The premise of the film is simple: put eight nefarious characters (plus one unsuspecting coach driver) in a room and let them snuff out which of them is putting the jump on the others. The cast includes Major Marquis Warren (Samuel L. Jackson), a black former Union soldier turned bounty hunter who hitches a ride to town from a fellow bounty hunter whilst carrying a load of stiffs to the bank. Said contemporary is John Ruth (Kurt Russell), a meaner cuss of a bounty hunter who, unlike Marquis, favours live catches over dead ones and likes to watch 'em hang once he claims the purse. Roth travels with his current catch Daisy Domergue (Jennifer Jason Leigh), the leader of the notorious Domergue Gang. En route to Red Rock, where both men aim to cash in their bounty, the travellers brave an oncoming storm and shoot the shit Tarantino style. Along the way, they pick up lone westerner Chris Mannix (Walton Goggins), a foe from Warren’s days in the army, who claims to be the sheriff of Red Rock whom the bounty hunters need to fulfill their rewards.
A wrathful blizzard turns the Wild West lily white, however, and the three voyagers and their coachman make a pit stop at Minnie’s Haberdashery where they plan to weather the storm. Something immediately seems off to Warren (who becomes like the audience’s eye as The Hateful Eight progresses) since Minnie and her husband are nowhere to be found at their stagecoach stopover. Instead, the haberdashery runs under the eye of Mexican mumbler Señor Bob (Demián Bichir), who claims Minnie left him to tend to the stead. Add three guests to the mix—Oswaldo Mobray (Tim Roth), the hangman of Red Rock; rancher Joe Gage (Michael Madsen); and Confederate General Sanford Smithers (Bruce Dern)—and The Hateful Eight has an octet of shady characters. The storm worsens overnight and so too does the meanness and grit of these outlaws as they size each other up and realize that the likelihood of leaving the haberdashery alive dwindles by the hour.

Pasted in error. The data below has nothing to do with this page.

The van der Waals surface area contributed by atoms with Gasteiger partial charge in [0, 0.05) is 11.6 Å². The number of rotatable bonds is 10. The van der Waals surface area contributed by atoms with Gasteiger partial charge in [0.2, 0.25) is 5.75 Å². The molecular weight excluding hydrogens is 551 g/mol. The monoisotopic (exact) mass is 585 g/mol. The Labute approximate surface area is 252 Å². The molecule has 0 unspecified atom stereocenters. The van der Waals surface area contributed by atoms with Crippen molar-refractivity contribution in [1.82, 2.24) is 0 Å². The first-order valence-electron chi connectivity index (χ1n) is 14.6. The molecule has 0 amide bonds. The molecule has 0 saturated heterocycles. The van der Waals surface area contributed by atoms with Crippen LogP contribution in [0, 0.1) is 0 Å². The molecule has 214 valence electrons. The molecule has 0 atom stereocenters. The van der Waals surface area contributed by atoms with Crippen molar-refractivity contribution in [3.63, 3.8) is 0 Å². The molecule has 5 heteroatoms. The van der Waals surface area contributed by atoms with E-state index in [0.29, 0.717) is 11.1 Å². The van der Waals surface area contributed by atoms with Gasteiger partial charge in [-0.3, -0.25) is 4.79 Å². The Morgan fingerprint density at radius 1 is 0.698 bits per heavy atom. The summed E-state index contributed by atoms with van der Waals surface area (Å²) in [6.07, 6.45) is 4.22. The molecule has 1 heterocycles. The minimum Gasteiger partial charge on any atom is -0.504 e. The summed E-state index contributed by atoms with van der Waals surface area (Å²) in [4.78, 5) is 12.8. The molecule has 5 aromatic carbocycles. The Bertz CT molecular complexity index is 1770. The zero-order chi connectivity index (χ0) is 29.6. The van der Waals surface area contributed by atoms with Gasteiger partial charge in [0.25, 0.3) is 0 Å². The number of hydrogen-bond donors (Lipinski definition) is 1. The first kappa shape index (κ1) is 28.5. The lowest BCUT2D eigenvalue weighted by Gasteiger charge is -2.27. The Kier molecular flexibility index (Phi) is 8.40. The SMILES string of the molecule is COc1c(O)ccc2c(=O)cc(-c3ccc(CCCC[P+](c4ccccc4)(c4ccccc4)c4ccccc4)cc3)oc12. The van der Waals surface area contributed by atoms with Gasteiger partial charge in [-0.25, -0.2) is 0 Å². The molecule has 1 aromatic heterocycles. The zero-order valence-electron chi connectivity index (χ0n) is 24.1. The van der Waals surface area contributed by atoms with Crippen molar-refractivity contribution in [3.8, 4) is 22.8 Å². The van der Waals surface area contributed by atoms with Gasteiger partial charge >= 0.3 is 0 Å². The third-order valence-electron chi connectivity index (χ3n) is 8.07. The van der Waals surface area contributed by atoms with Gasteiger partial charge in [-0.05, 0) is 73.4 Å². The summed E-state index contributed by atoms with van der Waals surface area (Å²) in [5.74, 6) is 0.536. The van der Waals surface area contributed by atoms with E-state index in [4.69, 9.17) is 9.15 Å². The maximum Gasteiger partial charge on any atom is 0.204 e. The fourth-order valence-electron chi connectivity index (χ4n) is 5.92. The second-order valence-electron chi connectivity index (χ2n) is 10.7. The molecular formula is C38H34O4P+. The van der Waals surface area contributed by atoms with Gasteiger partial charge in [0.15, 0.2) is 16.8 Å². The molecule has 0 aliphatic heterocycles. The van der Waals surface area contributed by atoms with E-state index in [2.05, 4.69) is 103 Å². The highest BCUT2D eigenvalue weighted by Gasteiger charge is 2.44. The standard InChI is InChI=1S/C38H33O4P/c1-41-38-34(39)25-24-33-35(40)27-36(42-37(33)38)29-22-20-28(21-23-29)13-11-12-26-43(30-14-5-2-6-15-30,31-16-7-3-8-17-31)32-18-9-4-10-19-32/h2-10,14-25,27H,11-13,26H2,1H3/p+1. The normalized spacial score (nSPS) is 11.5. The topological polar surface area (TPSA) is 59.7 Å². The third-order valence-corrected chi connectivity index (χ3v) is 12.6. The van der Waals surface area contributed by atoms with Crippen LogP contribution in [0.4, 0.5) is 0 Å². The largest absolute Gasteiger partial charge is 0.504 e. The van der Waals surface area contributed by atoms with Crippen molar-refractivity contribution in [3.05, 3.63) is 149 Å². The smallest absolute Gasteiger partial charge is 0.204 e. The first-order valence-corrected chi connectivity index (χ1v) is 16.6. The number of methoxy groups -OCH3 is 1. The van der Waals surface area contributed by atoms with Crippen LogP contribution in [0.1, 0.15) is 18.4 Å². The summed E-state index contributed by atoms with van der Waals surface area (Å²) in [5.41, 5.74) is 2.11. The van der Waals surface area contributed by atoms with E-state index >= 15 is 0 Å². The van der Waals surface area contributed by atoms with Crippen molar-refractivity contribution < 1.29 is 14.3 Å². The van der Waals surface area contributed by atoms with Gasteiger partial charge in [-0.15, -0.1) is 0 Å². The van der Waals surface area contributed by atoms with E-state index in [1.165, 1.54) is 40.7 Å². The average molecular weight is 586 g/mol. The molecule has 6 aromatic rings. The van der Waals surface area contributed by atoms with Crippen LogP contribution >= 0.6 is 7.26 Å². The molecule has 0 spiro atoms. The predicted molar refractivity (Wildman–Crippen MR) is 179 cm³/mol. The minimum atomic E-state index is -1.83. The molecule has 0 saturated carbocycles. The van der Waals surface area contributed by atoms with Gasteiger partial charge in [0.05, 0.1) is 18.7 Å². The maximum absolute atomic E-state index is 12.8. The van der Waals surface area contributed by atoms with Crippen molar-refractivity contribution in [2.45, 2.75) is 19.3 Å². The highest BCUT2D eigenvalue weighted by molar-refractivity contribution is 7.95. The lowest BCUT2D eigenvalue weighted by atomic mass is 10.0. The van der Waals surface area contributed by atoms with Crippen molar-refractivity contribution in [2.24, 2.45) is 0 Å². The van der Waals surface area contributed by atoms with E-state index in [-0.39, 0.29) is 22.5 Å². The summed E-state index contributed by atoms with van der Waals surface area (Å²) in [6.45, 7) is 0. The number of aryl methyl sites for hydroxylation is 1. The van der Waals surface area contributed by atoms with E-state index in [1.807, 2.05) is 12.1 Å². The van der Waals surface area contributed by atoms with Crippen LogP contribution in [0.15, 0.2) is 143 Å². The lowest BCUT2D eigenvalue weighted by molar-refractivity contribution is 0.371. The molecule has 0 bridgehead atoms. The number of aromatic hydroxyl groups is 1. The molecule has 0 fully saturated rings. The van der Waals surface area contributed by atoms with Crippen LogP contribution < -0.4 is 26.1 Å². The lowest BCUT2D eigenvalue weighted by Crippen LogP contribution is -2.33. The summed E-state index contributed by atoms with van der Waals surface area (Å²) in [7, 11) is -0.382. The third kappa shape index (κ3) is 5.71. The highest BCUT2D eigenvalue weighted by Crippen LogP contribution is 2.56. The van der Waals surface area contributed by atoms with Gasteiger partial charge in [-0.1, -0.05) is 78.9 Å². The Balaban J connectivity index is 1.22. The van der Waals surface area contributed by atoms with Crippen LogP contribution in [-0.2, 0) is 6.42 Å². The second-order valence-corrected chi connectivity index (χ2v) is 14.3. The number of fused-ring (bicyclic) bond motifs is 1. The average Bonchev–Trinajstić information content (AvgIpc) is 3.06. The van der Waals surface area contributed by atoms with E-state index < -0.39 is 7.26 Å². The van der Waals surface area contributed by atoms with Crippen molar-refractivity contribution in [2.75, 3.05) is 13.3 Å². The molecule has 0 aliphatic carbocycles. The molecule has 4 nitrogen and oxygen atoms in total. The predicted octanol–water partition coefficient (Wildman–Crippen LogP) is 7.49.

The Hateful Eight recedes from the wide scope of the frontier into the world of the chamber drama as the players suss out their fellow boarders within the four walls of Minnie’s Haberdashery. The generic elements of the western complement the atmosphere of containment as codes of honour and notions of justice pass down from the western and exist in limbo in The Hateful Eight as the lodgers trade stories about their dirty deeds from the past and get a sense of each person’s more and ethical character—or his or her capacity for evil that makes one the likely agent of the inevitable twist that awaits them. Jackson’s Marquis Warden is an atypical westerner as he holds the highest morals in the room (but that doesn’t say much) as he makes no bones about the men he’s killed or the awful things he’s done to get to his present situation. Furthermore, as the lone black man in a white man’s game, Warden gets to sit in a saddle rarely occupied by actors of colour as The Hateful Eight further plays against convention by casting Jackson as the lead. The Hateful Eight improves upon the problematic treatment of race from Django Unchained and the film defiantly rolls its eyes at criticisms of Tarantino’s overuse of the word “nigger” with a tongue-in-cheek jab of film geek entitlement by having characters call out the political incorrectness of the word any time someone throws a slur at Warden.